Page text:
Pulmonary medicine is the diagnoses and treatment of respiratory tract disease, focusing on the chest and lungs. Our pulmonologists are board certified in internal medicine and pulmonology. In pulmonary medicine, as with many other forms of medicine, correct diagnosis is key to effective treatment. A pulmonary system that is functioning correctly has many different sections and processes that have to remain in balance. At Wake Internal Medicine, we realize the need for extensive assessment and accurate diagnosis. This is why our practice focuses on providing extensive pulmonary function testing.
What is a Pulmonary Function Test?
Pulmonary function tests evaluate how well your lungs work. Ventilation is the moving of air into and out of your lungs. There are many different ways that this process can be disrupted, so pulmonary function tests are needed to determine the level of functionality and causes of limited function. These tests determine how much air your lungs can hold, how quickly you can move air in and out of your lungs, and how well your lungs put oxygen into your blood and remove carbon dioxide from your blood. These tests screen for two different types of pulmonary system conditions, restrictive and obstructive.
Pulmonary System Conditions
Restrictive- This condition occurs when the muscles of the chest cavity are not able to expand wide enough to allow for normal air flow.
Obstructive- Many times there can be obstructions, whether foreign or of the body, that can cause decreased air flow. This can cause problems with air flow out of the lungs and affect breathing.
Pulmonary function tests are performed to determine which of these conditions you may be suffering from and the causes of the condition. To determine the condition, causes and the range of pulmonary function, there are many different metrics that are measured during a pulmonary function test.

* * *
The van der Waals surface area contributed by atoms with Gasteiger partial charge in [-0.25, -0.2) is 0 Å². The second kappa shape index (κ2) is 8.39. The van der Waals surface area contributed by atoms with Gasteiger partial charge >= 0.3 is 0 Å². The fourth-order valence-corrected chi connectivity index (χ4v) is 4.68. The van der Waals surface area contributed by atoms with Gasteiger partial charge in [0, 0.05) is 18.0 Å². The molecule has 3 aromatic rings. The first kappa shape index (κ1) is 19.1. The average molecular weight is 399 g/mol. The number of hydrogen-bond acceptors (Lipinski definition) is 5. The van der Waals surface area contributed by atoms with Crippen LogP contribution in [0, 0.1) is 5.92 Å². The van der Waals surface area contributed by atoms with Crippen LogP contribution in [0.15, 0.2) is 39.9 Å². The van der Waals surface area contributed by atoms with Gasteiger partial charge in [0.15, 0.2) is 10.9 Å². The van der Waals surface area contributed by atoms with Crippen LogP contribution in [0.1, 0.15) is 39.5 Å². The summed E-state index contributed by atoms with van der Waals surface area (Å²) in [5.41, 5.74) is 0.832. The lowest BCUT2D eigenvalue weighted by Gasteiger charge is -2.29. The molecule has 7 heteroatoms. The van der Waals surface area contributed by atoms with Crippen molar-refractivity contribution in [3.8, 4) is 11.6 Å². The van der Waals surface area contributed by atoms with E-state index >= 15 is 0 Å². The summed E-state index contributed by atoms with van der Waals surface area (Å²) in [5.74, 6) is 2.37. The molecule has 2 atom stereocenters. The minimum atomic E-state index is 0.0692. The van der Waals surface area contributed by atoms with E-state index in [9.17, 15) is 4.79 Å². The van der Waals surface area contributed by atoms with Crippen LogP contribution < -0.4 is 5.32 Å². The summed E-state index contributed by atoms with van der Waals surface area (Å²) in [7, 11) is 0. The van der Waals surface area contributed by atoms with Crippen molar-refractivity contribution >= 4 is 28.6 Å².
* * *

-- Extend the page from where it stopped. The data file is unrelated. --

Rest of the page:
Pulmonary Function Test Metrics
Vital capacity (VC)- total volume of air exhaled after maximum inspiration
Functional residual capacity (FRC)- the amount of air in lungs after average expiration
Forced vital capacity (FVC)- the amount of air exhaled immediately and with full force following maximum inspiration
Total lung capacity- the volume of lungs during maximum inflation
Minute volume (MV)- the amount of air exhaled in a minute
Tidal volume (VT)- the amount of air inhaled or exhaled while breathing normally
Forced expiratory volume (FEV)- the volume of air expired during each of the first 3 seconds of the FVC test
Peak expiratory flow rate (PEFR)- maximum volume taken during forced expiration
Forced expiratory flow (FEF)- average flow rate during the middle of a FVC test
Wake Internal Medicine provides pulmonary function tests and treatment for patients in the Raleigh, NC area. For more information about our pulmonary medicine services, contact us at our Raleigh, NC office.